The absolute increment of the additional damping ratio reaches its maximum near the region of optimal damping values. To be different, the curves of the relative increment of the additional damping ratio and damping are plotted in Figure

Relative increment of the additional damping ratio with negative stiffness

The discrete model of the stay cable with an NSD has been deduced theoretically and validated experimentally in the former sections. In this section, numerical analysis will be further performed to reveal the optimal match of the negative stiffness and viscous damping based on the aforementioned derivations of the discrete model. Moreover, the influence and mechanism of the negative stiffness and viscous damping will be demonstrated in the perspective of energy.

The effect of the excitation position on the optimal negative stiffness for the cable is analyzed firstly. As shown in Figure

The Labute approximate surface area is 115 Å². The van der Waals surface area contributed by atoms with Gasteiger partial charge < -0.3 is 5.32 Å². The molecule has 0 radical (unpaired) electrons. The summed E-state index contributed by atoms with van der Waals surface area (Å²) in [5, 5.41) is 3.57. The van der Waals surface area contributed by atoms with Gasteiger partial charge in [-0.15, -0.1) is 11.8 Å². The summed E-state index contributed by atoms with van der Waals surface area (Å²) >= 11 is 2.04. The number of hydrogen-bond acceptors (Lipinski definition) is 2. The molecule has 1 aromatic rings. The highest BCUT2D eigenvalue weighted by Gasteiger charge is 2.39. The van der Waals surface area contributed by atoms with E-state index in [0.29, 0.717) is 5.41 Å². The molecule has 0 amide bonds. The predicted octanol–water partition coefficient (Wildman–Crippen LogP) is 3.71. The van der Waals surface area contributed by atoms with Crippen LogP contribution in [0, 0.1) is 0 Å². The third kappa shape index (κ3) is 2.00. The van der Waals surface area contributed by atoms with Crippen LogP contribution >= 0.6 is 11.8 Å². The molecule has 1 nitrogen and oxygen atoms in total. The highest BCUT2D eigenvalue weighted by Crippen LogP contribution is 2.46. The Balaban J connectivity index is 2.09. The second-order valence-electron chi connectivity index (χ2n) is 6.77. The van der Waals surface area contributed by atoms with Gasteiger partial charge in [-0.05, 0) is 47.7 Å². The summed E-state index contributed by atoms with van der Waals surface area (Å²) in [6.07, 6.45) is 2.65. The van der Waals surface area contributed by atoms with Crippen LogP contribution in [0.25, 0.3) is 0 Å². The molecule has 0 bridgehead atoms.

Change trend of the optimal negative stiffness to the excitation position.

Being different from the excitation position, the damper location mainly determines the value of the optimal negative stiffness. Figure

Change trend of the optimal negative stiffness to the damper location.

The relationship between the optimal damping and the negative stiffness is further described in Figure

Optimal damping corresponding to the negative stiffness.

The phase difference, as depicted in equation (

Phase difference at the damper location.

From the initial state, the excitation force maintains inputting energy until the cable-NSD system reaches its steady-state vibration. Under the steady state, the cable’s mechanical energy stays constant, while the excitation energy is always dissipated by the damper. Obviously, the cable mechanical energy or the energy dissipated by the NSD depends on the parameters of the damping and stiffness. The change tendencies of the first modal vibration are shown in Figure